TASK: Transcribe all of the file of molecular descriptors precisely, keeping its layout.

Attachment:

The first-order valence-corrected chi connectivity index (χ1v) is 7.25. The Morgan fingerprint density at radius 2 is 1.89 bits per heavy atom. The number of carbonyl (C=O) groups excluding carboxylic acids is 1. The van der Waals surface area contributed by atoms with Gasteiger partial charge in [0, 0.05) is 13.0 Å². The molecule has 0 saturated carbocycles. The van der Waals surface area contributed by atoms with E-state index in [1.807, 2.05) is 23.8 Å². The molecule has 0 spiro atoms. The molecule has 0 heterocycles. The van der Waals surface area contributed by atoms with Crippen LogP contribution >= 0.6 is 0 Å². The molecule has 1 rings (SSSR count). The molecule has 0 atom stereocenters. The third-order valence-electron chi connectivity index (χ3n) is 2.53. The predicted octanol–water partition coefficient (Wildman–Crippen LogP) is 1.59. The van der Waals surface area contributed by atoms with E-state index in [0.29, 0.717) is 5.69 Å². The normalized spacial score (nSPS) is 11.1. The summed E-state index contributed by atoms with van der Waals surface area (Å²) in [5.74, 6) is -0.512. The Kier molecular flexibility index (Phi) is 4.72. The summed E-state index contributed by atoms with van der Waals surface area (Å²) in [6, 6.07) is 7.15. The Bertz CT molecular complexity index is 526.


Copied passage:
The first-order valence-corrected chi connectivity index (χ1v) is 7.25. The Morgan fingerprint density at radius 2 is 1.89 bits per heavy atom. The number of carbonyl (C=O) groups excluding carboxylic acids is 1. The van der Waals surface area contributed by atoms with Gasteiger partial charge in [0, 0.05) is 13.0 Å². The molecule has 0 saturated carbocycles. The van der Waals surface area contributed by atoms with E-state index in [1.807, 2.05) is 23.8 Å². The molecule has 0 spiro atoms. The molecule has 0 heterocycles. The van der Waals surface area contributed by atoms with Crippen LogP contribution >= 0.6 is 0 Å². The molecule has 1 rings (SSSR count). The molecule has 0 atom stereocenters. The third-order valence-electron chi connectivity index (χ3n) is 2.53. The predicted octanol–water partition coefficient (Wildman–Crippen LogP) is 1.59. The van der Waals surface area contributed by atoms with E-state index in [0.29, 0.717) is 5.69 Å². The normalized spacial score (nSPS) is 11.1. The summed E-state index contributed by atoms with van der Waals surface area (Å²) in [5.74, 6) is -0.512. The Kier molecular flexibility index (Phi) is 4.72. The summed E-state index contributed by atoms with van der Waals surface area (Å²) in [6, 6.07) is 7.15. The Bertz CT molecular complexity index is 526.